from the debunking-the-conventional-wisdom dept
Of course, various business strategists who discuss the razor-razor blade business model suggest that there are some key rules to making this work: for example, many feel that there needs to be some level of lock-in, that prevents competitors from entering the high margin part of the market. That is, if someone else can just sell the high margin razorblades, then why would Gillette make the low margin (or negative margin) razors, since customers might just go elsewhere for the blades?
Well, it turns out that an awful lot of both the history and the theory turn out to be totally wrong when it comes to Gillette and the razor/razor blade market. Felix Salmon points us to Randy Picker's latest paper, which explores the myths of the razors-and-blades story as it applies to Gillette -- and the counterintuitive reality of what actually happened. I don't think the real story is quite as surprising or confusing as Picker makes it out to be -- other than the surprising fact that the common "story" we've all heard turns out to be wrong.
What Picker found, first of all, is that Gillette really didn't use the cheap razors and expensive blades strategy at all in the early years. In fact, it went the opposite direction, and charged an extremely high price for the razors. While other razors went for closer to $1, Gillette charged $5 for its razor (with a set of 12 blades). As Picker notes, this represented about 1/3 of a week's wages at the time, and made it a luxury item. While there were some convenience factors, other safety razors entered the market soon and charged a lot less than Gillette for both razors and blades... and Gillette kept its prices high.
And here's where patents enter the story.
Gillette received patents in 1904 on both the razor and the blade. As Picker notes, conventional wisdom would suggest that this is the perfect point for Gillette to have used the famed razors-and-razor blades strategy, since it could use the patents to exclude competitors from offering compatible blades. But, it did not. The same "conventional wisdom" would then argue that once the patents expired, and others could offer compatible razors, the razors-and-blades strategy would not work. And yet, it was after the patents expired and when there were compatible blades on the market that Gillette finally went to this form of strategy.... and its sales and profits shot up.
Picker suggests that none of this makes sense. He says without exclusion via things like patents, a razors-and-blades strategy shouldn't work, because there would be no lock-in on the platform (razors), and there would be competitors who would just offer the blades, undercutting Gillette, which would have to eat the costs on the cheap razors. Meanwhile, without the lock-in, users could just jump ship to a competitor at will, since the platform was so cheap.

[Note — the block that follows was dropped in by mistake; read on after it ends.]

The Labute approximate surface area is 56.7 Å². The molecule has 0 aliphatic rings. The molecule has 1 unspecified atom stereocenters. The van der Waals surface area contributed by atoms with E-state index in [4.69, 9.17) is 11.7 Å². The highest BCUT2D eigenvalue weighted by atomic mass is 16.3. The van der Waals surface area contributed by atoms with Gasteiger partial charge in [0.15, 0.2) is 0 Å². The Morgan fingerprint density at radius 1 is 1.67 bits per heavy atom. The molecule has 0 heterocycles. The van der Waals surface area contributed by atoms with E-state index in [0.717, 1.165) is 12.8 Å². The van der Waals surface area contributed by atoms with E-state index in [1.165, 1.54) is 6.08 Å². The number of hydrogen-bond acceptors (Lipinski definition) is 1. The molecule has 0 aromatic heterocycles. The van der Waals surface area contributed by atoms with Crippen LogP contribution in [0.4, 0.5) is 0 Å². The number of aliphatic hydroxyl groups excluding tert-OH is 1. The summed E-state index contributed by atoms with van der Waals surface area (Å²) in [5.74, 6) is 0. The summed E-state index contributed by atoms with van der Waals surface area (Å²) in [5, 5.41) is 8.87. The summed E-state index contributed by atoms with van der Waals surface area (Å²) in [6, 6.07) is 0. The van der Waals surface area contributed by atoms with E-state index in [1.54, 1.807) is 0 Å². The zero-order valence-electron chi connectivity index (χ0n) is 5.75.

I'd argue, however, that it actually makes perfect sense, the more you think about it. With patents, Gillette priced the razors (and, potentially, the blades) artificially high, creating a smaller, artificially limited market. This has long been our complaint with patents in general. Once the patents expired, and actual direct competition became more of an issue, then Gillette finally had to price to the market, capturing a much larger segment of the market, driving up revenue and profits because of it. As for why once the patents were no longer a serious issue, this strategy still worked, I think Picker underestimates both the value of brand loyalty and convenience, as well as mental transaction costs.
That is, even if others offer compatible blades for Gillette products, people are generally loyal to the overall platform brand if it hasn't done them wrong. Not everyone will be, of course. There will always be some pure price shoppers who look for the best deal. But many people will remain generally loyal to Gillette, and with more customers coming in due to market pricing, the net benefit could be much greater. On top of that, people don't want to have to worry about whether or not the blades will really fit or really work as well. They're likely to feel more comfortable going with the brand name that is the same as the razor maker, knowing that it will work, and that there's a level of quality involved. Choosing a different brand of blade involves risk and mental transaction costs that many users just won't want to bother with.
The whole thing is quite fascinating in thinking about these kinds of business models. Printer companies, especially, might learn a thing or two, as they've now become quite aggressive in using patents to block competitors from offering compatible ink cartridges or ink refills. But, the example of Gillette suggests they could be better off not fighting it, but focusing on providing better quality that doesn't annoy users quite so much.
Separately, I should also note that this is why I think that the classic (now, apparently mythological) Gillette razors-and-blades business model is not quite the same as the business models I suggest when it comes to infinite and scarce goods. That's because the classic Gillette story (as opposed to what really happened, apparently) would require lock-in. But the give away the infinite and sell the scarce setup is to not worry about lock-in, since that tends to piss people off, but rather focus on providing value so that people are comfortable buying from you -- which seems to be a bit closer to what actually happened with Gillette.